Targeting Autophagy for Obesity Treatment
Obesity is closely connected to autophagy, a vital cellular process impacting metabolic health. Targets which affect autophagy may therefore be a promising therapeutic approach.
Obesity is closely connected to autophagy, a vital cellular process impacting metabolic health. Targets which affect autophagy may therefore be a promising therapeutic approach. Using Causaly, DDIT4 was identified as a target which affects autophagy in obesity, shedding light on potential therapeutic interventions for obesity and its associated comorbidities.
The Link Between Autophagy and Obesity
The global obesity crisis has reached epidemic proportions, causing over 2.8 million deaths each year.¹ Those affected face increased risk of developing conditions including diabetes, hypertension and cancer, making obesity a severe threat to human health. The complexity of this disease becomes even more apparent when considering the role of metabolic health and autophagy.
In the complex landscape of metabolic health, autophagy and obesity emerge as deeply interconnected phenomena. Autophagy is responsible for maintaining cellular homeostasis and organ function by selectively removing toxic proteins, lipids and organelles from cells.² The dysregulation of this process can lead to fat accumulation, inflammation and metabolic disorders.³ Exploring targets associated with autophagy may the therefore be a promising approach for the management of obesity.
Identifying Autophagy Targets for Obesity
Over 5,000 targets for obesity were identified from the literature, using Causaly. Approximately 1,000 of these targets affect autophagy in this disease. As autophagy can downregulate obesity, targets were refined by those that induce this process, revealing approximately 450 targets. Almost 150 targets have been reported in primary data in the last 5 years, 100 of which have been studied in vivo, Figure 1. Examination of the evidence uncovered DNA damage inducible transcript 4 (DDIT4) gene as a potentially interesting autophagy-related target for this disease.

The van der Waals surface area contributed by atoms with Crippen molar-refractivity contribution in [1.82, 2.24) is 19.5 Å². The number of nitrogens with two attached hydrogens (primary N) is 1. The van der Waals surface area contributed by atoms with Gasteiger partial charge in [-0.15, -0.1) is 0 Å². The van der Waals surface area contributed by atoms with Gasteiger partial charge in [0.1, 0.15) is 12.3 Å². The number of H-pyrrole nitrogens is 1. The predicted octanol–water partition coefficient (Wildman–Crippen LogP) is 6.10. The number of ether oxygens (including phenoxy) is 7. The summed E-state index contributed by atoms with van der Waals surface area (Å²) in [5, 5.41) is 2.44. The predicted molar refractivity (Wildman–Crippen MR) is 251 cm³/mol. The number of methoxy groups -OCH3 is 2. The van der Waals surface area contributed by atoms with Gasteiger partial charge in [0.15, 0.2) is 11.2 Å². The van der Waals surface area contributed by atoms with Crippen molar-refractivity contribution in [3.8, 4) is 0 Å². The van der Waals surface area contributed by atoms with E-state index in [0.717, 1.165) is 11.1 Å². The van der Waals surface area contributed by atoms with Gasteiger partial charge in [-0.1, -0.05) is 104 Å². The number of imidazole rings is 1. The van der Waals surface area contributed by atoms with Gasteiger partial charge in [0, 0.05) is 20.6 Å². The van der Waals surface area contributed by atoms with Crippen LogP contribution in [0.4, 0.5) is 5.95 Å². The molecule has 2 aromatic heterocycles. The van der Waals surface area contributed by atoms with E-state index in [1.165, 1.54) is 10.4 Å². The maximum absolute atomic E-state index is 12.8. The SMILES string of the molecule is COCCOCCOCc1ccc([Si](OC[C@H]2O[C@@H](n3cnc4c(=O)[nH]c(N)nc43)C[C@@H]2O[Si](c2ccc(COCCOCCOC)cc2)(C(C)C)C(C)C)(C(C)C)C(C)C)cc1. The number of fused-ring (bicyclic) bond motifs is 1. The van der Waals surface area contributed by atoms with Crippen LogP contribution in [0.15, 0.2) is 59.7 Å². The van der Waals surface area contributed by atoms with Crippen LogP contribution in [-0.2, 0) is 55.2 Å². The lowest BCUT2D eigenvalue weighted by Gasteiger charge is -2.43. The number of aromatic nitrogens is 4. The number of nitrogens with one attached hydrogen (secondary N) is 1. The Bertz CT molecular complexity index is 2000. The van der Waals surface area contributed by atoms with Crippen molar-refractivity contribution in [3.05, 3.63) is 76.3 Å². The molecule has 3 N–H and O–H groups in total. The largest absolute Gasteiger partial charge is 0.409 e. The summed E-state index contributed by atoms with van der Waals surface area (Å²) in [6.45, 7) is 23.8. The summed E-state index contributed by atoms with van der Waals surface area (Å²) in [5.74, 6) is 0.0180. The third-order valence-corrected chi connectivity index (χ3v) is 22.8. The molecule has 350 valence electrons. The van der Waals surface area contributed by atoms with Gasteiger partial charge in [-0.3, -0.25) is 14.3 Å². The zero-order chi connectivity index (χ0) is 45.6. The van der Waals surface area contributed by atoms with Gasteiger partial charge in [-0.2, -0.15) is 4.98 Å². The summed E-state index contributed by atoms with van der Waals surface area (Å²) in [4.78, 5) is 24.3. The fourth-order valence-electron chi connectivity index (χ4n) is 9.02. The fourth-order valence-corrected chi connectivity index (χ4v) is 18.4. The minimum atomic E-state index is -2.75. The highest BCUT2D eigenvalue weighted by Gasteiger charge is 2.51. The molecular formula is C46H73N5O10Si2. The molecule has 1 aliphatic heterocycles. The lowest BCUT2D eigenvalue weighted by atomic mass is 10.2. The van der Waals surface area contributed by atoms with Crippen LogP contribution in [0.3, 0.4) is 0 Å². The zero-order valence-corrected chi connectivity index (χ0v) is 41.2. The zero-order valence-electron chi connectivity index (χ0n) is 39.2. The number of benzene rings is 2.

Regulating Autophagy: DDIT4
DDIT4, also known as REDD1, encodes a protein which regulates cell growth, proliferation by inhibiting mTOR1.⁴ Obesity is marked by the hyperactivation of the mTOR1 pathway in adipose tissue,⁵ therefore, regulators of this pathway, such as DDIT4, are of interest as therapeutic targets.
A recent study found that docosahexaenoic acid (DHA) supplementation prevented the decline of muscle fiber conversion and exercise capacity in mice on a high-fat diet.⁶ DHA was shown to enhance mitochondrial biogenesis and skeletal muscle fiber remodeling via DDIT4 signaling.⁶ As DDIT4 can positively regulate autophagy,⁷ it was postulated that DDIT4 may restore autophagy flux in the skeletal muscle of obese mice, thereby promoting mitochondrial biogenesis.
The role of autophagy in obesity is pivotal, serving as a nexus for metabolic imbalances, inflammation, and insulin resistance. Identifying and understanding targets like DDIT4 that influence autophagy offer a promising pathway for obesity treatment. These insights could lead to more targeted therapies, potentially alleviating obesity-related comorbidities and improving global health.
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